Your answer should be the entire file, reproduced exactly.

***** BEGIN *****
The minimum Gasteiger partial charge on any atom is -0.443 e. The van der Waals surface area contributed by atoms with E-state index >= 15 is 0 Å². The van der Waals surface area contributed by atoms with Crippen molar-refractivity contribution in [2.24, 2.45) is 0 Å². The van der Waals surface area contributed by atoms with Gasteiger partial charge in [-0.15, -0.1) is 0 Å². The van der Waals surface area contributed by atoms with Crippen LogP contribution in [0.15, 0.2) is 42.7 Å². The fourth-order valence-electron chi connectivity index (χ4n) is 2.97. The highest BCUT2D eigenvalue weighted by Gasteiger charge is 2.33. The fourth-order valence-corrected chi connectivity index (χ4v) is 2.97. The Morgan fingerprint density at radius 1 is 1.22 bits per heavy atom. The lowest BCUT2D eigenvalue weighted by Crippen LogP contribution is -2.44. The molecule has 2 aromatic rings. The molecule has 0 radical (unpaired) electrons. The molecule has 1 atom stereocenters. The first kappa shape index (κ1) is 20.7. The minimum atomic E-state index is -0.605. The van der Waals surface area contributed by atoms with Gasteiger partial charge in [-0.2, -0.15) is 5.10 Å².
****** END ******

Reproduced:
The minimum Gasteiger partial charge on any atom is -0.443 e. The van der Waals surface area contributed by atoms with E-state index >= 15 is 0 Å². The van der Waals surface area contributed by atoms with Crippen molar-refractivity contribution in [2.24, 2.45) is 0 Å². The van der Waals surface area contributed by atoms with Gasteiger partial charge in [-0.15, -0.1) is 0 Å². The van der Waals surface area contributed by atoms with Crippen LogP contribution in [0.15, 0.2) is 42.7 Å². The fourth-order valence-electron chi connectivity index (χ4n) is 2.97. The highest BCUT2D eigenvalue weighted by Gasteiger charge is 2.33. The fourth-order valence-corrected chi connectivity index (χ4v) is 2.97. The Morgan fingerprint density at radius 1 is 1.22 bits per heavy atom. The lowest BCUT2D eigenvalue weighted by Crippen LogP contribution is -2.44. The molecule has 2 aromatic rings. The molecule has 0 radical (unpaired) electrons. The molecule has 1 atom stereocenters. The first kappa shape index (κ1) is 20.7. The minimum atomic E-state index is -0.605. The van der Waals surface area contributed by atoms with Gasteiger partial charge in [-0.2, -0.15) is 5.10 Å².